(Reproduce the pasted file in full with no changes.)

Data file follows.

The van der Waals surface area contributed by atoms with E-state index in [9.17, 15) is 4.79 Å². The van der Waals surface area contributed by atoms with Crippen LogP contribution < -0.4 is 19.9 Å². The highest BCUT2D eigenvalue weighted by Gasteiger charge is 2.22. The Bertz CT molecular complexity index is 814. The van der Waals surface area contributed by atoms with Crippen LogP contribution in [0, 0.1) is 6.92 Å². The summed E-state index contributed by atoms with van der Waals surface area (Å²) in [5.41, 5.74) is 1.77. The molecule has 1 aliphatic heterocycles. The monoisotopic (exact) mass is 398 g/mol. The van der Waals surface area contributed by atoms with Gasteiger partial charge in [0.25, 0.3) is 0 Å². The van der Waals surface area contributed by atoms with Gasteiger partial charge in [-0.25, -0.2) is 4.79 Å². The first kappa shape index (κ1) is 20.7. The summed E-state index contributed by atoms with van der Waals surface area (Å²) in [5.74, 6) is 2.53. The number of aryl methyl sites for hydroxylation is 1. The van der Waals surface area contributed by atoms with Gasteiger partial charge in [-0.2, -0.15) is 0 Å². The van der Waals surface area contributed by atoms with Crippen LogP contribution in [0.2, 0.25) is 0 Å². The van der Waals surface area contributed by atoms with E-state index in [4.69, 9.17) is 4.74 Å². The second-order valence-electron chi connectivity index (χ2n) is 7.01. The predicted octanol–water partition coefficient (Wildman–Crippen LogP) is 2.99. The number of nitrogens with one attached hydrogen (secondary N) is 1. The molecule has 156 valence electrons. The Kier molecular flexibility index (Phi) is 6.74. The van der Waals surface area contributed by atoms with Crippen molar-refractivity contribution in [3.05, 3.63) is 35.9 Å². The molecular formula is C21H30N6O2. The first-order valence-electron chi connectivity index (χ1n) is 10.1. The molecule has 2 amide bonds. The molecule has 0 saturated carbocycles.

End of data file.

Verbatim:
The van der Waals surface area contributed by atoms with E-state index in [9.17, 15) is 4.79 Å². The van der Waals surface area contributed by atoms with Crippen LogP contribution < -0.4 is 19.9 Å². The highest BCUT2D eigenvalue weighted by Gasteiger charge is 2.22. The Bertz CT molecular complexity index is 814. The van der Waals surface area contributed by atoms with Crippen LogP contribution in [0, 0.1) is 6.92 Å². The summed E-state index contributed by atoms with van der Waals surface area (Å²) in [5.41, 5.74) is 1.77. The molecule has 1 aliphatic heterocycles. The monoisotopic (exact) mass is 398 g/mol. The van der Waals surface area contributed by atoms with Gasteiger partial charge in [0.25, 0.3) is 0 Å². The van der Waals surface area contributed by atoms with Gasteiger partial charge in [-0.25, -0.2) is 4.79 Å². The first kappa shape index (κ1) is 20.7. The summed E-state index contributed by atoms with van der Waals surface area (Å²) in [5.74, 6) is 2.53. The number of aryl methyl sites for hydroxylation is 1. The van der Waals surface area contributed by atoms with Gasteiger partial charge in [-0.2, -0.15) is 0 Å². The van der Waals surface area contributed by atoms with Crippen LogP contribution in [0.2, 0.25) is 0 Å². The van der Waals surface area contributed by atoms with E-state index in [4.69, 9.17) is 4.74 Å². The second-order valence-electron chi connectivity index (χ2n) is 7.01. The predicted octanol–water partition coefficient (Wildman–Crippen LogP) is 2.99. The number of nitrogens with one attached hydrogen (secondary N) is 1. The molecule has 156 valence electrons. The Kier molecular flexibility index (Phi) is 6.74. The van der Waals surface area contributed by atoms with Crippen molar-refractivity contribution in [3.05, 3.63) is 35.9 Å². The molecular formula is C21H30N6O2. The first-order valence-electron chi connectivity index (χ1n) is 10.1. The molecule has 2 amide bonds. The molecule has 0 saturated carbocycles.